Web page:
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Tiffany & Co. Faces Serious Challenges in Hong Kong

Leo Sun, The Motley Fool

The protests in Hong Kong have escalated for three straight months, casting a dark cloud over companies that do a lot of business in the city. One of those companies is Tiffany & Co. (NYSE: TIF), which generates 20% of its Asia-Pacific sales in Hong Kong, according to Cowen's (NASDAQ: COWN) estimates.

Tiffany operates 10 stores in Hong Kong, making the city its fourth largest market after the U.S., Japan, and mainland China, in that order. During the conference call, CEO Alessandro Bogliolo stated that its Hong Kong stores "lost nearly six full selling days due to unplanned store closures" during the second quarter, and that the unrest was "taking a toll" on its business.

An aerial fish-eye view of Hong Kong.

Image source: Getty Images.

The protests could also disrupt Tiffany's plans to open a new flagship store (which includes a Blue Box Cafe) in Hong Kong, as well as its plans to upgrade its store in Hong Kong Airport. Let's see why investors should consider these issues to be bright red flags.

Understanding Tiffany's problems

Tiffany's total sales fell 3% annually during the second quarter, marking the jeweler's third straight quarter of declining sales. Its sales were soft across all four of its main regions:

YOY sales growth

Q2 2018

Q3 2018

Q4 2018

Q1 2019

Q2 2020

























YOY = Year-over-year. Source: Tiffany quarterly reports.

Over the past three quarters, Tiffany repeatedly blamed those declines on fewer purchases from Chinese tourists. But at the same time, it claimed that its sales in mainland China kept growing by the double digits thanks to lower value-added taxes on luxury goods.

Tiffany doesn't disclose its exact revenue from mainland China, but it clearly couldn't offset the softer growth of other Asian markets like Hong Kong. Tiffany generated 28% of its sales from the Asia-Pacific region during the quarter, so Cowen's estimate indicates that Hong Kong accounted for roughly 6% of its total sales.

For the full year, Tiffany expects its sales to rise by a low single-digit percentage and for its EPS to grow by a low to mid-single-digit percentage. Wall Street expects its revenue and earnings to rise 1% and 3%, respectively.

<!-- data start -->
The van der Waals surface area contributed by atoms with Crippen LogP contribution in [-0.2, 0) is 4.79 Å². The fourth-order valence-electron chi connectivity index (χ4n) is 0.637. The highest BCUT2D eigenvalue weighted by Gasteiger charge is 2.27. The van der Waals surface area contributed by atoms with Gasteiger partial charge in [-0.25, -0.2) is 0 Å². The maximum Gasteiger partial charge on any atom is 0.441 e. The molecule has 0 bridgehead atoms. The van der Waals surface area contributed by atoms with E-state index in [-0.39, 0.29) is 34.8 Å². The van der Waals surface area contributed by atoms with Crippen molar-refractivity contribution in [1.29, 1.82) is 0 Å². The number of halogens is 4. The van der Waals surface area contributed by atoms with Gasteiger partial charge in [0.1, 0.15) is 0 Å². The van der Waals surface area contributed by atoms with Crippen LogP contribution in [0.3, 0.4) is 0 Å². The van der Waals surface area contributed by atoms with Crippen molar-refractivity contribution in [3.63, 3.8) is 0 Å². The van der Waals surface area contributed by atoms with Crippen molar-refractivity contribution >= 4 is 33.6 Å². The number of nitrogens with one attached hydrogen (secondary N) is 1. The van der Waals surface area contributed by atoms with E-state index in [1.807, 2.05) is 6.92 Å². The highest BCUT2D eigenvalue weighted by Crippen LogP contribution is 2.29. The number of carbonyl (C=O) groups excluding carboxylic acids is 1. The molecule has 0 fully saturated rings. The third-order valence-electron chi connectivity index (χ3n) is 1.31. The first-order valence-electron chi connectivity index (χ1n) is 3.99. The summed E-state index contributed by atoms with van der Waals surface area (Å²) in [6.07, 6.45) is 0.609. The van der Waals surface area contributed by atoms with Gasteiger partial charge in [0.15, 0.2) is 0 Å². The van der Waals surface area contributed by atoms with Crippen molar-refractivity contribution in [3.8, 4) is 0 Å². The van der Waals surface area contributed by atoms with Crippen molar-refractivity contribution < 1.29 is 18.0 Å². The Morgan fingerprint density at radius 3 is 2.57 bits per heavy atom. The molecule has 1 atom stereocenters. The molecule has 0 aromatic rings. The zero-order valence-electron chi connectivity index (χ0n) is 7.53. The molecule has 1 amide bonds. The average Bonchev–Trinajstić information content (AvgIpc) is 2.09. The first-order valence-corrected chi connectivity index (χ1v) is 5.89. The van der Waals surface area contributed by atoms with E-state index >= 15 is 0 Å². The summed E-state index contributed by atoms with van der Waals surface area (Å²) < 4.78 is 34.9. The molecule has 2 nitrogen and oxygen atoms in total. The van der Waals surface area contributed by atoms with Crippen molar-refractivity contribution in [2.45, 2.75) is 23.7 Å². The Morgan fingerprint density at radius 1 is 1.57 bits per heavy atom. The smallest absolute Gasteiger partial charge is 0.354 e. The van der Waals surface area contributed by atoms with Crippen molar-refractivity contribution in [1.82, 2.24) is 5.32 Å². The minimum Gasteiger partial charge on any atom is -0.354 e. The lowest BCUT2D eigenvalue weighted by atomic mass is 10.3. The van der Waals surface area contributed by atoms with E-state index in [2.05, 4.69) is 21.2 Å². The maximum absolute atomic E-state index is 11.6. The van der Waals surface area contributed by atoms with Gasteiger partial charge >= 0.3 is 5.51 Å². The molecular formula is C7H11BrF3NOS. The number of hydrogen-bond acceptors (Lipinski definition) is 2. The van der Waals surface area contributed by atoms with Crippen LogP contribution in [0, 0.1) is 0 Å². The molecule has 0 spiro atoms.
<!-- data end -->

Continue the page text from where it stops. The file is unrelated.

However, CFO Mark Erceg warned that if the protests "persist much longer at [their] current rate," its full-year revenue and earnings would come in closer to the "lower end" of its forecast. Erceg also warned that if "the current level of unrest is maintained for the balance of the fiscal year" (which ends on Jan. 31), it could come in "below the bottom end" of its guidance.

The skyline of Hong Kong.

Image source: Getty Images.

Cowen expects the Hong Kong protests to reduce Tiffany's full-year EPS by 1%-2%. This means that Tiffany must maintain a tough balancing act in its other markets to generate positive earnings growth for the full year.

A lesson in customer concentration

Tiffany grew too dependent on affluent Chinese shoppers in recent years. Purchases from Chinese tourists dried up after China lowered its value-added taxes as the economic slowdown reduced overseas visits, leaving the company with tepid demand from local shoppers.

Tiffany's aggressive expansion into Hong Kong made strategic sense, since it was an affluent city and an international hub that hadn't experienced severe social unrest since the 1960s. The company likely never expected citywide protests and riots to shut down its stores.

Bogliolo, who took over as CEO two years ago, acknowledges these weaknesses. During the conference call, he emphasized that Tiffany would "concentrate on the domestic markets" and "try to get to the consumers in the local market where they are." Bogliolo noted that Tiffany increased its constant currency retail sales to local customers worldwide 2% annually during the quarter, which indicates that some of those efforts are paying off.

Expect more pain before any meaningful gains

Tiffany's growth has stalled, and there's a real risk that the unrest in Hong Kong pushes its revenue and earnings growth into negative territory this year. Investors should keep a close eye on these events, and possibly consider selling the stock if the situation worsens.

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Leo Sun has no position in any of the stocks mentioned. The Motley Fool has no position in any of the stocks mentioned. The Motley Fool has a disclosure policy.

This article was originally published on Fool.com